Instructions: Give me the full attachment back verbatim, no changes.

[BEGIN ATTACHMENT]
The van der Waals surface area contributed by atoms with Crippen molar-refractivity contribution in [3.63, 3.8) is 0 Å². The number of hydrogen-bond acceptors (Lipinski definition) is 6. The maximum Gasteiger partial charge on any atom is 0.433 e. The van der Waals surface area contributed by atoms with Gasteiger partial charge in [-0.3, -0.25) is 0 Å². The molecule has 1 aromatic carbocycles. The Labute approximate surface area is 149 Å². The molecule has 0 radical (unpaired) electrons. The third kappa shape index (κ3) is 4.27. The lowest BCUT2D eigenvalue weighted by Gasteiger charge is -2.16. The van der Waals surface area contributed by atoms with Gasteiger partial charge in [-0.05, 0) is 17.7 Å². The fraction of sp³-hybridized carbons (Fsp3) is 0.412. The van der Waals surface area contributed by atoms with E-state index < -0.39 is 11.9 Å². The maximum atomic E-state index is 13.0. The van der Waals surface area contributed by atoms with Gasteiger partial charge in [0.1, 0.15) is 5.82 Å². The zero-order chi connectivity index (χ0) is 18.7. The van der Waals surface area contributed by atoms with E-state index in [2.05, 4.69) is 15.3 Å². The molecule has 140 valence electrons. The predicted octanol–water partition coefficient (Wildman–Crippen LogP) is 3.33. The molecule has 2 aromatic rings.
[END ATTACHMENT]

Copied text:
The van der Waals surface area contributed by atoms with Crippen molar-refractivity contribution in [3.63, 3.8) is 0 Å². The number of hydrogen-bond acceptors (Lipinski definition) is 6. The maximum Gasteiger partial charge on any atom is 0.433 e. The van der Waals surface area contributed by atoms with Gasteiger partial charge in [-0.3, -0.25) is 0 Å². The molecule has 1 aromatic carbocycles. The Labute approximate surface area is 149 Å². The molecule has 0 radical (unpaired) electrons. The third kappa shape index (κ3) is 4.27. The lowest BCUT2D eigenvalue weighted by Gasteiger charge is -2.16. The van der Waals surface area contributed by atoms with Gasteiger partial charge in [-0.05, 0) is 17.7 Å². The fraction of sp³-hybridized carbons (Fsp3) is 0.412. The van der Waals surface area contributed by atoms with E-state index < -0.39 is 11.9 Å². The maximum atomic E-state index is 13.0. The van der Waals surface area contributed by atoms with Gasteiger partial charge in [0.1, 0.15) is 5.82 Å². The zero-order chi connectivity index (χ0) is 18.7. The van der Waals surface area contributed by atoms with E-state index in [2.05, 4.69) is 15.3 Å². The molecule has 140 valence electrons. The predicted octanol–water partition coefficient (Wildman–Crippen LogP) is 3.33. The molecule has 2 aromatic rings.